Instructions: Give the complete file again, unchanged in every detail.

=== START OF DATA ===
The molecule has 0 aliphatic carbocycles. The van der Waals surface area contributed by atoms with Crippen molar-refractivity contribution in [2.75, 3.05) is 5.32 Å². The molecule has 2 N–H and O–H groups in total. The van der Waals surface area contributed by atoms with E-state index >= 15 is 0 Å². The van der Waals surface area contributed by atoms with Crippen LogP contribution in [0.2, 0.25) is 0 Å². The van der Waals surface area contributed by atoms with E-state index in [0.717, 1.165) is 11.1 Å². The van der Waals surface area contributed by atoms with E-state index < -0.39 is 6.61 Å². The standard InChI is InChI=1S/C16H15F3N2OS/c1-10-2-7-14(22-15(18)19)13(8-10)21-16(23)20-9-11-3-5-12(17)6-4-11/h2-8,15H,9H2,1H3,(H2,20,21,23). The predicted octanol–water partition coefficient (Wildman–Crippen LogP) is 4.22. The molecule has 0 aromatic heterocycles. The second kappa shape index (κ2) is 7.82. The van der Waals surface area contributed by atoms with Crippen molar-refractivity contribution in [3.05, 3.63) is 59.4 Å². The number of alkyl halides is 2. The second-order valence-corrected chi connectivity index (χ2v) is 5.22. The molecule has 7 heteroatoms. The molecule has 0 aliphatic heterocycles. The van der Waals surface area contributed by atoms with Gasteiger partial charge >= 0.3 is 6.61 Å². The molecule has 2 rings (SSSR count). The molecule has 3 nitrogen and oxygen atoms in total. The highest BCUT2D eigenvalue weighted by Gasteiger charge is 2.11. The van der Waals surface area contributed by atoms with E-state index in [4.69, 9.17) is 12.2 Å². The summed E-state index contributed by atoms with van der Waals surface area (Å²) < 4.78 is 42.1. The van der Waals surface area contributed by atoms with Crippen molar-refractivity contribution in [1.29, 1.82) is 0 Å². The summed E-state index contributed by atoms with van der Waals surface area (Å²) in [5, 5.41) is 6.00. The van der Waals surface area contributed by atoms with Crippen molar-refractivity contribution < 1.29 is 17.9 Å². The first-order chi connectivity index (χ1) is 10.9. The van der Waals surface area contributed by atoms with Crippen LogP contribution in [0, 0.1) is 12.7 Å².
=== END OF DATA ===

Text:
The molecule has 0 aliphatic carbocycles. The van der Waals surface area contributed by atoms with Crippen molar-refractivity contribution in [2.75, 3.05) is 5.32 Å². The molecule has 2 N–H and O–H groups in total. The van der Waals surface area contributed by atoms with E-state index >= 15 is 0 Å². The van der Waals surface area contributed by atoms with Crippen LogP contribution in [0.2, 0.25) is 0 Å². The van der Waals surface area contributed by atoms with E-state index in [0.717, 1.165) is 11.1 Å². The van der Waals surface area contributed by atoms with E-state index < -0.39 is 6.61 Å². The standard InChI is InChI=1S/C16H15F3N2OS/c1-10-2-7-14(22-15(18)19)13(8-10)21-16(23)20-9-11-3-5-12(17)6-4-11/h2-8,15H,9H2,1H3,(H2,20,21,23). The predicted octanol–water partition coefficient (Wildman–Crippen LogP) is 4.22. The molecule has 0 aromatic heterocycles. The second kappa shape index (κ2) is 7.82. The van der Waals surface area contributed by atoms with Crippen molar-refractivity contribution in [3.05, 3.63) is 59.4 Å². The number of alkyl halides is 2. The second-order valence-corrected chi connectivity index (χ2v) is 5.22. The molecule has 7 heteroatoms. The molecule has 0 aliphatic heterocycles. The van der Waals surface area contributed by atoms with Gasteiger partial charge >= 0.3 is 6.61 Å². The molecule has 2 rings (SSSR count). The molecule has 3 nitrogen and oxygen atoms in total. The highest BCUT2D eigenvalue weighted by Gasteiger charge is 2.11. The van der Waals surface area contributed by atoms with E-state index in [4.69, 9.17) is 12.2 Å². The summed E-state index contributed by atoms with van der Waals surface area (Å²) < 4.78 is 42.1. The van der Waals surface area contributed by atoms with Crippen molar-refractivity contribution in [1.29, 1.82) is 0 Å². The summed E-state index contributed by atoms with van der Waals surface area (Å²) in [5, 5.41) is 6.00. The van der Waals surface area contributed by atoms with Crippen molar-refractivity contribution < 1.29 is 17.9 Å². The first-order chi connectivity index (χ1) is 10.9. The van der Waals surface area contributed by atoms with Crippen LogP contribution in [0, 0.1) is 12.7 Å².